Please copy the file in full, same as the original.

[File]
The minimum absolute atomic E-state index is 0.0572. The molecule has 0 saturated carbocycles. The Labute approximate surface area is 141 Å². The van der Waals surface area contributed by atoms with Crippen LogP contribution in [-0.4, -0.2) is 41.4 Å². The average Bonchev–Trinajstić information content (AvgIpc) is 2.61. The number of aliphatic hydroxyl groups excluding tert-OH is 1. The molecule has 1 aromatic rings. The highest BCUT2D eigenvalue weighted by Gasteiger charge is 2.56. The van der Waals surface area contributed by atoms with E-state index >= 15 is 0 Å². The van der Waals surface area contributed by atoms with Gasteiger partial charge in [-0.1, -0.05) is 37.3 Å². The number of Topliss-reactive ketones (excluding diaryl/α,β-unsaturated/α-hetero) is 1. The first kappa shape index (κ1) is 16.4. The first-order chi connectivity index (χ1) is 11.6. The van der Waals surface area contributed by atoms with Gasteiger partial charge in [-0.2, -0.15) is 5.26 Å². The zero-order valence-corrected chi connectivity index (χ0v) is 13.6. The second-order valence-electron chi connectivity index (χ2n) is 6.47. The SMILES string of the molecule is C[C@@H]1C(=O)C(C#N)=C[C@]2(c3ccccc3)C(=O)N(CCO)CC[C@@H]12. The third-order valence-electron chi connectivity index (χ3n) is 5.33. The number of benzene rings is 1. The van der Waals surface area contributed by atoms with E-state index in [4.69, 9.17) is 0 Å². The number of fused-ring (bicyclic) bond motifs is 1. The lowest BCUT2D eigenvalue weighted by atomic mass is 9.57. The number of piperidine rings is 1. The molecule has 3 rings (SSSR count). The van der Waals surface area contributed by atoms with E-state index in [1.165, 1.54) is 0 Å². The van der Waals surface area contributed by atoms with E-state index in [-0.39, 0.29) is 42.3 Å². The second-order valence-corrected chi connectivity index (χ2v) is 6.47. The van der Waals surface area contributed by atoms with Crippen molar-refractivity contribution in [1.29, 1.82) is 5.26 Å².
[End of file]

The minimum absolute atomic E-state index is 0.0572. The molecule has 0 saturated carbocycles. The Labute approximate surface area is 141 Å². The van der Waals surface area contributed by atoms with Crippen LogP contribution in [-0.4, -0.2) is 41.4 Å². The average Bonchev–Trinajstić information content (AvgIpc) is 2.61. The number of aliphatic hydroxyl groups excluding tert-OH is 1. The molecule has 1 aromatic rings. The highest BCUT2D eigenvalue weighted by Gasteiger charge is 2.56. The van der Waals surface area contributed by atoms with E-state index >= 15 is 0 Å². The van der Waals surface area contributed by atoms with Gasteiger partial charge in [-0.1, -0.05) is 37.3 Å². The number of Topliss-reactive ketones (excluding diaryl/α,β-unsaturated/α-hetero) is 1. The first kappa shape index (κ1) is 16.4. The first-order chi connectivity index (χ1) is 11.6. The van der Waals surface area contributed by atoms with Gasteiger partial charge in [-0.2, -0.15) is 5.26 Å². The zero-order valence-corrected chi connectivity index (χ0v) is 13.6. The second-order valence-electron chi connectivity index (χ2n) is 6.47. The SMILES string of the molecule is C[C@@H]1C(=O)C(C#N)=C[C@]2(c3ccccc3)C(=O)N(CCO)CC[C@@H]12. The third-order valence-electron chi connectivity index (χ3n) is 5.33. The number of benzene rings is 1. The van der Waals surface area contributed by atoms with E-state index in [4.69, 9.17) is 0 Å². The number of fused-ring (bicyclic) bond motifs is 1. The lowest BCUT2D eigenvalue weighted by atomic mass is 9.57. The number of piperidine rings is 1. The molecule has 3 rings (SSSR count). The van der Waals surface area contributed by atoms with E-state index in [1.165, 1.54) is 0 Å². The van der Waals surface area contributed by atoms with E-state index in [-0.39, 0.29) is 42.3 Å². The second-order valence-corrected chi connectivity index (χ2v) is 6.47. The van der Waals surface area contributed by atoms with Crippen molar-refractivity contribution in [1.29, 1.82) is 5.26 Å².